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The Great Bull Run Aims For SoCal, But PETA Waives the Red Flag

The Great Bull Run Aims For SoCal, But PETA Waives the Red Flag

thegreatbullrun.com

The Great Bull Run promises an experience somewhat like that of Pamplona, Spain's famous "Running of the Bulls." Except it does so right here in the United States. No plane ticket is required.

Organizers plan on bringing their event, which has ticket-holders running alongside raving bulls, to Los Angeles County. But the animal rights group PETA is dead against it and has vowed to block the Great Bull Run in SoCal, as it seems to have done successfully already.

The group's attempts to hold events in Temecula and Lake Elsinore have been rejected thanks, in part, from pressure on government officials by activists who say the bulls are mistreated when subjected to a run down a narrow pathway with a bunch of yahoos:

Great Bull Run organizers say they're moving forward anyway and will make an announcement about a new location in about three weeks. "We're considering L.A. County as well as other areas for The Great Bull Run - SoCal," CEO Rob Dickens told us.

He said Temecula officials couldn't swallow the risk:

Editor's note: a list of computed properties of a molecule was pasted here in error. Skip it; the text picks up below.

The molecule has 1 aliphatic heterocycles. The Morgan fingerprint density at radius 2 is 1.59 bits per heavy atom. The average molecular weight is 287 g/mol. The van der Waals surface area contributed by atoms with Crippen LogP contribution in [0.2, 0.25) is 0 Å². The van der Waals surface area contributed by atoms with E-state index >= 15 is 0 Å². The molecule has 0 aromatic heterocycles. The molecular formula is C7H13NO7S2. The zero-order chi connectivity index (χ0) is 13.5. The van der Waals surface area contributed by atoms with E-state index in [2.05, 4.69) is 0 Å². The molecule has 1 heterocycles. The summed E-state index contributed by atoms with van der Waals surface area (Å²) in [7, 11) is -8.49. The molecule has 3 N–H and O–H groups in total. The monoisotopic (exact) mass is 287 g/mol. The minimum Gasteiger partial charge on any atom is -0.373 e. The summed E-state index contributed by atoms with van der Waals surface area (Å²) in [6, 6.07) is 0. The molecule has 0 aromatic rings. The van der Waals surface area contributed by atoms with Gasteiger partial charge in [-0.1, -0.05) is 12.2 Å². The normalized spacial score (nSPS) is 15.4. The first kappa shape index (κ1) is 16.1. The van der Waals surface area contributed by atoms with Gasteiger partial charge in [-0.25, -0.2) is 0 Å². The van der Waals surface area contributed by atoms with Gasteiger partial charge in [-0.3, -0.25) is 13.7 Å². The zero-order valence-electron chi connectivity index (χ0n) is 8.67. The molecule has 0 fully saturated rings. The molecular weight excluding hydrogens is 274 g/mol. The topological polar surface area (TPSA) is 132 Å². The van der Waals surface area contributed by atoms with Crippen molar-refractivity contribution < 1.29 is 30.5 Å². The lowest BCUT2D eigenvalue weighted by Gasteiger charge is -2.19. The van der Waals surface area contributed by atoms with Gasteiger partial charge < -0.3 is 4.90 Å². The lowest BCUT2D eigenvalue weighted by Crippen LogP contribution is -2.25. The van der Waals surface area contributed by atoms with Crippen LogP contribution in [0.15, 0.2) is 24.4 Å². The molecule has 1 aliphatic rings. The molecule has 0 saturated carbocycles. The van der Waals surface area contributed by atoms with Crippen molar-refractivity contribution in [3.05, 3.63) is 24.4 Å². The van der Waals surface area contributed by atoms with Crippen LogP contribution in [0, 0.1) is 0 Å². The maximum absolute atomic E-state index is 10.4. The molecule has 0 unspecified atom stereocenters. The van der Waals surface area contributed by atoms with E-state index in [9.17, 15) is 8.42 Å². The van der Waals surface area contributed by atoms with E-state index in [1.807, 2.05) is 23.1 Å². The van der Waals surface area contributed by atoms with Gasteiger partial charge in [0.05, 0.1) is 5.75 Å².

As for Temecula, Riverside County was unwilling to grant Temecula Downs Event Center a permit for the event because they deemed the event too dangerous. However, we've had over 20,000 runners at our events thus far and have had only two people suffer somewhat serious injuries: one person with a fractured pelvis (and he refused medical attention on site and drove himself to the hospital) and one person with a broken wrist. Perhaps more importantly, we've had ZERO injuries to our bulls.

PETA contends such events, held in Atlanta, Houston, Dallas and other locations, are illegal in California, where two laws prohibit animal annoyance and "bloodless bullfighting" (unless the latter is done for a religious ceremony).

In fact, in March the group filed a federal lawsuit against The Great Bull Run seeking to prevent the company from staging any of its bull run events in California.

PETA attorney Matthew Strugar told us:

Our position is that the bulls are exploited for these events. They are forced to run through narrow chutes with hundreds of running people. They're terrified and will do anything, including trampling, to get away.

Sounds like fun. Where's the sangria? (We kid).

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Follow Dennis Romero on Twitter at @dennisjromero. Follow LA Weekly News on Twitter at @laweeklynews.